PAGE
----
Should have said. Could have said. Should have said! You think of these things after. You come up with a list, and usually one zinger that would have done exactly the trick.
"Honey Nut Cheerios!" That's what I said. Followed by, "Strawberry-kiwi yogurt!" These were not zingers. These were not stinging retorts to fire at the art teacher who confronted me about my daughter's artwork. She caught me off guard. It was just Day 2 of a four-day art camp for Anna, who at age 5 loves to draw and paint. So, art camp. Four mornings of paint and goo and glop. I figured it would be fun, maybe even excite her with new possibilities.
So there I was, picking her up. The teacher pulled me aside. "I need to talk to you," she said, and showed me a picture that was basically a lot of black swirls and scribbles. "This," she said, in a harsh tone. "This is what Anna did this morning." She pulled out another picture, a controlled watercolor. "And this is what she did when I sat with her and explained and got her to focus."
At first I thought this was some kind of before-and-after testament to the teacher's communication skills. But no. "She needs to focus," she said, sternly. "And you need to make sure she has a good breakfast before she comes in here."
Breakfast? Well, now, hold on, lady. Breakfast seemed quite beside so many points that were filling my brain and my heart, not to mention my aesthetic sensibilities. So many that I couldn't sort them through right there on the spot, and that's when I came out with the Honey Nut Cheerios/yogurt line, which was, anyway, a factually correct accounting of Anna's breakfast intake.
"Well, then, you need to make sure she has a good night's sleep before she comes in here," she said. "She needs to focus!"
Taken aback, I was. And so I said, "Egh, bleh, blug, bleh," or something to that effect, and before I knew it, I was in the car. Is something the matter with my kid? She can't follow the teacher's instructions? Maybe she's rebelling? She's entering a post-toddler Goth period?
So now I'm in the car, driving home, trying to sort through all this. Well, now, wait a second, lady. She's 5! That's what I should have said. Followed by, "This is art camp!" Followed by: "You're the teacher! It's okay to help your students!" I should have gone Militia Mom: "Don't you dare make my kid wrong for wanting to scribble circles on a sunny summer morning." I should have gone sarcastic: "Breakfast? What a great idea! I'll feed my kids in the morning instead of that once-a-day bowl of chow I put out for them at night."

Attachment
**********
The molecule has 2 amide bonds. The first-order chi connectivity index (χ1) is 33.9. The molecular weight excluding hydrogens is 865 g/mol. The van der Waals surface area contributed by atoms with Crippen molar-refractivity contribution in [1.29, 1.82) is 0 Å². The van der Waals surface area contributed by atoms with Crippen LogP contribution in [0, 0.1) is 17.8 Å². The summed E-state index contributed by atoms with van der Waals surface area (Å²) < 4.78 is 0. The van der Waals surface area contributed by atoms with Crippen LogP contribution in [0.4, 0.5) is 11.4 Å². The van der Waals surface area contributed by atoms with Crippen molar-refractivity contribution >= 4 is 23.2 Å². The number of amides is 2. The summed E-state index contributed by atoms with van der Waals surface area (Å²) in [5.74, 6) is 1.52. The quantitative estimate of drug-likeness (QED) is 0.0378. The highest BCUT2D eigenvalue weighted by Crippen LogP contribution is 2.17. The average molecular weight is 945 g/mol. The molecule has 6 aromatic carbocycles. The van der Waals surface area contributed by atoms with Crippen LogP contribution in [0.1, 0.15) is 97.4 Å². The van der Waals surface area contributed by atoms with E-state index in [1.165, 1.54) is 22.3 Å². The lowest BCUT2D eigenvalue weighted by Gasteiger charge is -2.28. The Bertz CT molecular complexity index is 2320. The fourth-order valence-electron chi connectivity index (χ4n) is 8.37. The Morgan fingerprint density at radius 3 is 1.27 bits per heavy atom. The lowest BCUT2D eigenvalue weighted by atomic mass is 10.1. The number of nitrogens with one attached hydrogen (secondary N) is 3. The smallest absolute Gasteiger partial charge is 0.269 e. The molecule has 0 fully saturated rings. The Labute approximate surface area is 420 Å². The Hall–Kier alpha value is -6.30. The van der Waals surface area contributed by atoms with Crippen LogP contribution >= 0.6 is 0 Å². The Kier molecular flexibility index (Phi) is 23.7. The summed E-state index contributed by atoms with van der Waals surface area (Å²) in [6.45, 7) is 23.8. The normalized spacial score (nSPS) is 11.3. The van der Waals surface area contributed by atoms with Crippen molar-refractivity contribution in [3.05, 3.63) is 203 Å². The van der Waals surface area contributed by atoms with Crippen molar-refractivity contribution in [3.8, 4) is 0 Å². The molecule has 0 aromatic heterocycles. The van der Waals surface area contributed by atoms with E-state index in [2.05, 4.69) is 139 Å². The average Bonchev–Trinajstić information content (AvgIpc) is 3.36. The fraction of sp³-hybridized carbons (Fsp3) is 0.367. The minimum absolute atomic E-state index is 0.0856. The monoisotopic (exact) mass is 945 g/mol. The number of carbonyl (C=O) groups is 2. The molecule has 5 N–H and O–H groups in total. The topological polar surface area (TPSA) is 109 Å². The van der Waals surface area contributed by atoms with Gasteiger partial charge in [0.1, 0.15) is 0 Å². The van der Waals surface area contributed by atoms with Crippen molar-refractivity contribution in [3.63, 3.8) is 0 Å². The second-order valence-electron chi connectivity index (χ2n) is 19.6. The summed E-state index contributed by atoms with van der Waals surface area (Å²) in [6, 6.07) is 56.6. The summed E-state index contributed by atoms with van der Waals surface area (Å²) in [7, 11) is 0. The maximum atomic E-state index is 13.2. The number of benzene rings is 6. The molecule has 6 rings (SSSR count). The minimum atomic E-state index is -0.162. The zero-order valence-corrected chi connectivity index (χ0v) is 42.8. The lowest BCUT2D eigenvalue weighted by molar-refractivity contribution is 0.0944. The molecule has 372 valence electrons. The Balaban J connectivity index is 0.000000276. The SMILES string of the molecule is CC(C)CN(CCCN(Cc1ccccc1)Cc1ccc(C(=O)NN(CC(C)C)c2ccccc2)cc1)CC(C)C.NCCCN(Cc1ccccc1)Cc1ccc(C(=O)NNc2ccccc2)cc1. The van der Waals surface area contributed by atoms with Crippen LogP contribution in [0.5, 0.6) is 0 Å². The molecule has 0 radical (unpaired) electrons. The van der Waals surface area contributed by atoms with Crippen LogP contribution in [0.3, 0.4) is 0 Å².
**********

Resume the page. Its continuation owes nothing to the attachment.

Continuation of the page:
Inhale. Exhale. I think I'd better pull over. "You want chocolate milk?" I say to Anna, who is in the back seat doing her daydreaming. And so we stop at the drive-through that also happens to serve my favorite latte. We get in line behind a Toyota.
For the record, Anna says art camp was fun. She appears unaware of having been corrected for "bad art." So that calms me down. I inquire about the black scribbles. "Swirls!" she says, enthusiastically. "I was doing swirls!" I ask her about the watercolor. "It was something the teacher told me to do," she says.
Hmm. See, I should have gone philosophical. I should have said: "Look here, lady. Art is about emotion, whether it be joy or sorrow or confusion." I should have said something about how teaching a person to make shapes and to color them in is fine, but encouraging a child to express herself on the page is what we value in our family.
I should not have even dignified the breakfast/sleep/focus issue. I should have picked up the black swirl picture, and I should have said: "This? But I love this. The courage to make a mess is the first leap toward artistic integrity!"
Should have, could have, should have! Just coming up with a zinger or two helps. You deliver them in your mind and plan how you'll use them in case you ever get into that situation again, which of course you won't. So many good retorts are wasted this way.
The Toyota is done, so it's our turn. I place my order. I say, "Large skim latte," and I know what's coming, "Venti nonfat latte?" These coffee people always do this, correct my language. I always want to say something. Something more elegant than, "Oh, cut the baloney and give me a cup of coffee." Instead, I usually just say, "Yes," and I go about my life, quietly refusing to ever say, "Venti nonfat latte," so as to boycott the move to force pretentious talk upon the masses.
"Venti nonfat latte?" says a voice coming through the drive-through sign.
"No, a large skim latte," I say. "BECAUSE THAT IS THE WAY I TALK!"
Whew. I feel like a new woman.
Jeanne Marie Laskas's e-mail address is email@example.com.